The besties review
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While I did enjoy watching Diabolique, I have to say that a lot of my enjoyment came after the fact, when I learned just how influential the film has been.
Though many movie fans probably view Psycho as the genre-defining horror film of this era, it was actually Henri-Georges Clouzot’s Diabolique that inspired Hitchcock to make Psycho. Diabolique invented many horror and murder mystery tropes that we still see today, including the now commonplace “twist ending.” Though this quiet slow burn thriller may seem derivative to modern audiences (as it somewhat did to me), you have to remember that this movie is from 1955, so it predates nearly every other film of this style. Sometimes movies are simply entertaining and sometimes they act as historical artifact of film history. Diabolique is one of those films that happens to be both.
I was a bit disappointed by Black Sunday. Based on the poster and premise, I really felt like the film would build on the gothic styles of the Universal Classic Monster movies while adding something distinctly “1960s Italy” to it. Unfortunately, I found the movie kind of bland. The opening sequence was really fun, but everything that followed could have been boiled down into a generic fifteen minute film. Still, if you’re into gothic black-and-white imagery, I suppose Black Sunday would fit the bill.
Country: The Netherlands/France
While I was surprised to see that Stanley Kubrick referred to The Vanishing as the most terrifying movie he had ever seen, upon reflection I think I’m starting to understand what makes this movie so good.
Movies like Se7en, Zodiac, or even Halloween amplify fear by keeping the killer’s identity a secret, but in The Vanishing, we see the killer and know exactly what he looks like/who he is from the onset. The Vanishing is not a whodunit, but a whydunit. By following both the kidnappers and the boyfriend of the victim, George Sluizer allows the audience to examine what happens beyond just the basic plot. By the end of the film, in the one truly harrowing scene that I will not spoil, you can’t help but feel like you are there as well. Sluizer preps the audience for his film’s final moments by letting them get close to both men.
Tetsuo: The Iron Man
This brief, low-fi, steampunk body horror film is easily one of the most interesting and entertaining films I’ve seen in a while. I can’t really imagine a better way to watch this than just to watch it.
That said— don’t watch this if can’t handle an hour full of freaky shit! Sounds and visions of oozing wounds, scraping metal, and bloodcurdling screams saturate the film, and nearly everything will make you wince a little… a lot of it will make you wince a lot!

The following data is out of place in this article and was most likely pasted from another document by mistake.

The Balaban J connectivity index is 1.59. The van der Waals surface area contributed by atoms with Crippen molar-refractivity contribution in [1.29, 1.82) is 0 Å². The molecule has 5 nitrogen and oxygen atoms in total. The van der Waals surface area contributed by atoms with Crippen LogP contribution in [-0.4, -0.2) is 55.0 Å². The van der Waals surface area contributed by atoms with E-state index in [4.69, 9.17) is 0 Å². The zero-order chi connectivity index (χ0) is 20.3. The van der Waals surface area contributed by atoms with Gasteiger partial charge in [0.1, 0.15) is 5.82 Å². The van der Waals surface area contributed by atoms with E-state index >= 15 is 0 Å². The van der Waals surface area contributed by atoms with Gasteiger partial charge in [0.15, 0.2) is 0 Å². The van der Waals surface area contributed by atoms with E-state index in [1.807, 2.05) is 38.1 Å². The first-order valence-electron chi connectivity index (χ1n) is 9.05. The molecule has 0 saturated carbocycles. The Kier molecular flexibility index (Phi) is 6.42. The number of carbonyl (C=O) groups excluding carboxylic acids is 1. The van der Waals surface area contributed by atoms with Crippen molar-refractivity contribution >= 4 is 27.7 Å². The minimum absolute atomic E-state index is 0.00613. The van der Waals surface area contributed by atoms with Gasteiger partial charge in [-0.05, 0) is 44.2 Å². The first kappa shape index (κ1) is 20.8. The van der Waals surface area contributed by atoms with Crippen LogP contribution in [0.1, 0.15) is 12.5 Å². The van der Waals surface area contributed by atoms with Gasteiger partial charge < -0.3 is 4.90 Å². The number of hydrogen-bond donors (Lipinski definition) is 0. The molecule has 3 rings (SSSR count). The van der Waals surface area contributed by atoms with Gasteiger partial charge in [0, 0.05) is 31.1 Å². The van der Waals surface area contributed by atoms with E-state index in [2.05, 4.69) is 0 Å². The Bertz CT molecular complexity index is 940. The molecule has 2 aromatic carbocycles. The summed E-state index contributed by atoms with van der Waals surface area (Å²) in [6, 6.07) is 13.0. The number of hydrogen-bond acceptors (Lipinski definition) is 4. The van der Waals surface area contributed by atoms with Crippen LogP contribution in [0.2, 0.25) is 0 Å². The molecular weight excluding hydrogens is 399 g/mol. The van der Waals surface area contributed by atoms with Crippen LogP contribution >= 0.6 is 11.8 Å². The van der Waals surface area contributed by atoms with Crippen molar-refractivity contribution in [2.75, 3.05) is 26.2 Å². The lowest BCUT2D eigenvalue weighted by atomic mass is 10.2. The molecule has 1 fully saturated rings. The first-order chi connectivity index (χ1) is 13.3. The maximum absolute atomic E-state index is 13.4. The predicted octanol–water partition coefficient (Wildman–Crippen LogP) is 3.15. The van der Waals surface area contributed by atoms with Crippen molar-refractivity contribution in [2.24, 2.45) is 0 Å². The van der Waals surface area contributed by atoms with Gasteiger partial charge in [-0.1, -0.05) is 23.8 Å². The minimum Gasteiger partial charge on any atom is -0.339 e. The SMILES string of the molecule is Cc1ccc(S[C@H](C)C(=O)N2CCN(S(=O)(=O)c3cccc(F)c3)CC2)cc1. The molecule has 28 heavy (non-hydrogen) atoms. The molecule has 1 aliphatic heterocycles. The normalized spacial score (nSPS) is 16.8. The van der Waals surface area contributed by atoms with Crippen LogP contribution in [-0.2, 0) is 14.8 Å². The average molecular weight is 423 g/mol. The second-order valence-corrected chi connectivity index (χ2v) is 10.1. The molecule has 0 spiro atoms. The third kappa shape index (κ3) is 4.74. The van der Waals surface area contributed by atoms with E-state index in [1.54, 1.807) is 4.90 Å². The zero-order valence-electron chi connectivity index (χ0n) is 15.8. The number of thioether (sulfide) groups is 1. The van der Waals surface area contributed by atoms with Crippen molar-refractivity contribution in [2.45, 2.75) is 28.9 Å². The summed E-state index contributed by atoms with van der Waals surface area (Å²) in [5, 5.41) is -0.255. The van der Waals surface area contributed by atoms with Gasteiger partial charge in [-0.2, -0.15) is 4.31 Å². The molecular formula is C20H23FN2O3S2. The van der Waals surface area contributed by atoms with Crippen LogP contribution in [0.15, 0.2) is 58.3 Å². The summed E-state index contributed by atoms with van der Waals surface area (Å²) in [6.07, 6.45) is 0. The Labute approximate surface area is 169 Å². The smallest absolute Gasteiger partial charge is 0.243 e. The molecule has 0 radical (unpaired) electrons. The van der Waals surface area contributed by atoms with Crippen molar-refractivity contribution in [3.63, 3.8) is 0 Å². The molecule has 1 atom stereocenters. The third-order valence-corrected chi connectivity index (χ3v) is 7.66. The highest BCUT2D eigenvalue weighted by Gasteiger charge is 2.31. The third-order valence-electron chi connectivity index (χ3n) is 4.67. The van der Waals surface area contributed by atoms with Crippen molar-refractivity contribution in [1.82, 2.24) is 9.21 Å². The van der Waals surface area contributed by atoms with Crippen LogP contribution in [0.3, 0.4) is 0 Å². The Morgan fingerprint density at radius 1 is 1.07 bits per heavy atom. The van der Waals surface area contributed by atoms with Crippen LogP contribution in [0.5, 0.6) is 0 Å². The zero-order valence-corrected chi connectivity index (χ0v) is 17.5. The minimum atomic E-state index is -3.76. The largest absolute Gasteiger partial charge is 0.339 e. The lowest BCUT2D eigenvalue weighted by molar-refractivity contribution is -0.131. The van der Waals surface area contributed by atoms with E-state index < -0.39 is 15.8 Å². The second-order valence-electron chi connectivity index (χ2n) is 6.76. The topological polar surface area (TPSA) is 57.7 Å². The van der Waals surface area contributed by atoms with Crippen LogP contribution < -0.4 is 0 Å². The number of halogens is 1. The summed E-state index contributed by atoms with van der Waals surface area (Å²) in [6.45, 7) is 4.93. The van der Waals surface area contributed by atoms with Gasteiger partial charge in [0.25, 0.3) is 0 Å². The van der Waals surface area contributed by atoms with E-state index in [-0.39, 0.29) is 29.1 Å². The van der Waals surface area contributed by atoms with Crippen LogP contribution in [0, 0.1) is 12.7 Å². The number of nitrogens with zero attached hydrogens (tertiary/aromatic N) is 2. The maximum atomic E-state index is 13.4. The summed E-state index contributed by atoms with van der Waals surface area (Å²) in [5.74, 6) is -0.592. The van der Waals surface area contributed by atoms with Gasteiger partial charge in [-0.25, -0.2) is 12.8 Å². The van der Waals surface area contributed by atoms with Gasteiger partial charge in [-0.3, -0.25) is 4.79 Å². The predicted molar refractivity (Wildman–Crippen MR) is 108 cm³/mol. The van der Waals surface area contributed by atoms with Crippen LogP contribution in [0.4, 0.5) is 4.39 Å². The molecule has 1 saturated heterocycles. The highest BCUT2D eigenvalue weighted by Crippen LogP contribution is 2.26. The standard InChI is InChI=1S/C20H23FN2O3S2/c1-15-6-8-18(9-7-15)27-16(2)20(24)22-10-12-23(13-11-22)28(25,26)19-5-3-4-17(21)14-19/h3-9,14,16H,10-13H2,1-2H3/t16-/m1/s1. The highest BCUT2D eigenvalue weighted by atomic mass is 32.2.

And I have to admit— this typically isn’t my type of film. I’ve been rather underwhelmed by most of the Cronenberg I’ve seen and I found David Lynch’s Eraserhead to be nearly unwatchable in parts— but for some reason Tetsuo really clicked with me. Can’t wait to delve into some more Japanese horror going forward.
P.S. After a brief bit of internet research, I see that this movie was partially inspired by Akira, which I watched last year for the first time. Maybe this is super obvious (especially considering that both movies have a main character named Tetsuo), but I found myself comparing this movie Akira a lot. Would make a great (though intense) double feature!
The Devil’s Backbone
The more I watch Guillermo del Toro’s films, the more I come around on the fact that the plot is rarely the most important element. Production design, aesthetic, atmosphere, music and genre all seem to be the motivating factors of a del Toro film, and The Devil’s Backbone is no different. What this movie really reminded me of is the 2017 Mexican gothic fantasy, Tigers Are Not Afraid. They’re both Spanish-language films about young kids who have to fend for themselves against adult tyrants, and they both use ghosts as a mode for exploring the characters’ psyches.
There are no pure scares in this, though there are plenty of events that should scare you. Running a secret school for abandoned boys in the middle of the desert during the Spanish Civil War comes with its fair share of danger. As far as horror movies go, this is sort of like “horror lite,” but if if a historical drama with a gothic-tinge is more your speed then definitely give this one a watch.
What is 5 Film Film Festival (5FFF)?
In short, 5 Film Film Festival is an ongoing personal project to help me watch more classic films. For each mini “festival,” I will choose a random theme (be it a genre, actor, director, etc.) and curate five movies that fit that theme to watch for the first time. When I started this journey, I posted my brief, unpolished thoughts on Letterboxd. I like this more informal, less pretentious mode of watching older movies, so as I begin documenting the project here on the site, don’t expect a lot of in-depth analysis— every “review” will read more like a “first reaction.”
If you’re like me, and you have more than a few blind spots in your cinematic knowledge, then consider joining me on this lifelong endeavor. Watch along, recommend themes, and organize some mini festivals of your own!